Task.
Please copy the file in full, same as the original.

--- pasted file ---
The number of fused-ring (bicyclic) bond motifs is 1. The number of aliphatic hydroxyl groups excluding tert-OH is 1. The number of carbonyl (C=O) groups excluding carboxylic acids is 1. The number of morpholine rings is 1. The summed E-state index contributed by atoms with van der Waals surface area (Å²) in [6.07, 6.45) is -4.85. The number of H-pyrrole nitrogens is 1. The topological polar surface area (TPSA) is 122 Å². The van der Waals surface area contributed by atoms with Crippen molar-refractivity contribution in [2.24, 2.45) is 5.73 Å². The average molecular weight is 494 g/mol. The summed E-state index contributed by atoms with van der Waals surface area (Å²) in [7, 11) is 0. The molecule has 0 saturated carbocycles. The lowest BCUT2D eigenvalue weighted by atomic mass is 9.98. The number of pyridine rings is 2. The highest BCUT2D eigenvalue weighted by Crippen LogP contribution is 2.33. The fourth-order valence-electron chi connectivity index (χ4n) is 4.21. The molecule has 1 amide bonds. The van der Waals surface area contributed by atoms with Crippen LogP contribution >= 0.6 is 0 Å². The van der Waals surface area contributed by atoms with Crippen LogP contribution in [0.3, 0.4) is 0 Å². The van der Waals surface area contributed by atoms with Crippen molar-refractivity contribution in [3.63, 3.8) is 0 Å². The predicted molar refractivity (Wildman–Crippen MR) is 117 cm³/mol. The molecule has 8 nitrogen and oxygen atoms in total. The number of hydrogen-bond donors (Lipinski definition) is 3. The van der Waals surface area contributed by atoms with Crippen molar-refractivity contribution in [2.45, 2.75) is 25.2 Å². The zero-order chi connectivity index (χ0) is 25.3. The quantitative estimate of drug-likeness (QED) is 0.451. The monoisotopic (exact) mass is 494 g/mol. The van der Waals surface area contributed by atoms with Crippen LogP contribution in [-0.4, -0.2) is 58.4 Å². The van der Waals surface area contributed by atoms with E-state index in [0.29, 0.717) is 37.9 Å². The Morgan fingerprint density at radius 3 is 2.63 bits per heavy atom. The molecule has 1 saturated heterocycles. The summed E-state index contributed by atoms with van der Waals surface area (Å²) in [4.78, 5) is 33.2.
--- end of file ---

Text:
The number of fused-ring (bicyclic) bond motifs is 1. The number of aliphatic hydroxyl groups excluding tert-OH is 1. The number of carbonyl (C=O) groups excluding carboxylic acids is 1. The number of morpholine rings is 1. The summed E-state index contributed by atoms with van der Waals surface area (Å²) in [6.07, 6.45) is -4.85. The number of H-pyrrole nitrogens is 1. The topological polar surface area (TPSA) is 122 Å². The van der Waals surface area contributed by atoms with Crippen molar-refractivity contribution in [2.24, 2.45) is 5.73 Å². The average molecular weight is 494 g/mol. The summed E-state index contributed by atoms with van der Waals surface area (Å²) in [7, 11) is 0. The molecule has 0 saturated carbocycles. The lowest BCUT2D eigenvalue weighted by atomic mass is 9.98. The number of pyridine rings is 2. The highest BCUT2D eigenvalue weighted by Crippen LogP contribution is 2.33. The fourth-order valence-electron chi connectivity index (χ4n) is 4.21. The molecule has 1 amide bonds. The van der Waals surface area contributed by atoms with Crippen LogP contribution >= 0.6 is 0 Å². The van der Waals surface area contributed by atoms with Crippen LogP contribution in [0.3, 0.4) is 0 Å². The van der Waals surface area contributed by atoms with Crippen molar-refractivity contribution in [3.63, 3.8) is 0 Å². The predicted molar refractivity (Wildman–Crippen MR) is 117 cm³/mol. The molecule has 8 nitrogen and oxygen atoms in total. The number of hydrogen-bond donors (Lipinski definition) is 3. The van der Waals surface area contributed by atoms with Crippen molar-refractivity contribution in [2.45, 2.75) is 25.2 Å². The zero-order chi connectivity index (χ0) is 25.3. The quantitative estimate of drug-likeness (QED) is 0.451. The monoisotopic (exact) mass is 494 g/mol. The van der Waals surface area contributed by atoms with Crippen LogP contribution in [-0.4, -0.2) is 58.4 Å². The van der Waals surface area contributed by atoms with E-state index in [0.29, 0.717) is 37.9 Å². The Morgan fingerprint density at radius 3 is 2.63 bits per heavy atom. The molecule has 1 saturated heterocycles. The summed E-state index contributed by atoms with van der Waals surface area (Å²) in [4.78, 5) is 33.2.